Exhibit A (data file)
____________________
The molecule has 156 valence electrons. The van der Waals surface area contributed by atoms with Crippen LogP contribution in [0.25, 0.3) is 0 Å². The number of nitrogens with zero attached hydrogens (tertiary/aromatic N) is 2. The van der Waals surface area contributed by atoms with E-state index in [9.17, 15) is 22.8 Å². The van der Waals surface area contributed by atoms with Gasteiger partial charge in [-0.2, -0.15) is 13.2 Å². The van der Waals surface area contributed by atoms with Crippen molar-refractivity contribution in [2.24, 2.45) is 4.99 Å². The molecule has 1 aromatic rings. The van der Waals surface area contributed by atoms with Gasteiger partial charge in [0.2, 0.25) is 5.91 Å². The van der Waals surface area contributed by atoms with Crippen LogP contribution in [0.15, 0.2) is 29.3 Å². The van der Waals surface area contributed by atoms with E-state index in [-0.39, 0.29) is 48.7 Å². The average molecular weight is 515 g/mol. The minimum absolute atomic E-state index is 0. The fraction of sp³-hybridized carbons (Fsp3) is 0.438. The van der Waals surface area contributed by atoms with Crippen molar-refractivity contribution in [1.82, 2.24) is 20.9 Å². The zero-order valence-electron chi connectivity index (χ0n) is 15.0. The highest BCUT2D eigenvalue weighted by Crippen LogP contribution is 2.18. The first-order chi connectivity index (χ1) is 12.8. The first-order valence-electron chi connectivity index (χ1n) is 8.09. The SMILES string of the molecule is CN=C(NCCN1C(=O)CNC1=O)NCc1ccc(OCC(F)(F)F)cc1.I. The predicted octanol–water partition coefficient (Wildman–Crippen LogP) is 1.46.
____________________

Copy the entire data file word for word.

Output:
The molecule has 156 valence electrons. The van der Waals surface area contributed by atoms with Crippen LogP contribution in [0.25, 0.3) is 0 Å². The number of nitrogens with zero attached hydrogens (tertiary/aromatic N) is 2. The van der Waals surface area contributed by atoms with E-state index in [9.17, 15) is 22.8 Å². The van der Waals surface area contributed by atoms with Gasteiger partial charge in [-0.2, -0.15) is 13.2 Å². The van der Waals surface area contributed by atoms with Crippen molar-refractivity contribution in [2.24, 2.45) is 4.99 Å². The molecule has 1 aromatic rings. The van der Waals surface area contributed by atoms with Gasteiger partial charge in [0.2, 0.25) is 5.91 Å². The van der Waals surface area contributed by atoms with Crippen LogP contribution in [0.15, 0.2) is 29.3 Å². The van der Waals surface area contributed by atoms with E-state index in [-0.39, 0.29) is 48.7 Å². The average molecular weight is 515 g/mol. The minimum absolute atomic E-state index is 0. The fraction of sp³-hybridized carbons (Fsp3) is 0.438. The van der Waals surface area contributed by atoms with Crippen molar-refractivity contribution in [1.82, 2.24) is 20.9 Å². The zero-order valence-electron chi connectivity index (χ0n) is 15.0. The highest BCUT2D eigenvalue weighted by Crippen LogP contribution is 2.18. The first-order chi connectivity index (χ1) is 12.8. The first-order valence-electron chi connectivity index (χ1n) is 8.09. The SMILES string of the molecule is CN=C(NCCN1C(=O)CNC1=O)NCc1ccc(OCC(F)(F)F)cc1.I. The predicted octanol–water partition coefficient (Wildman–Crippen LogP) is 1.46.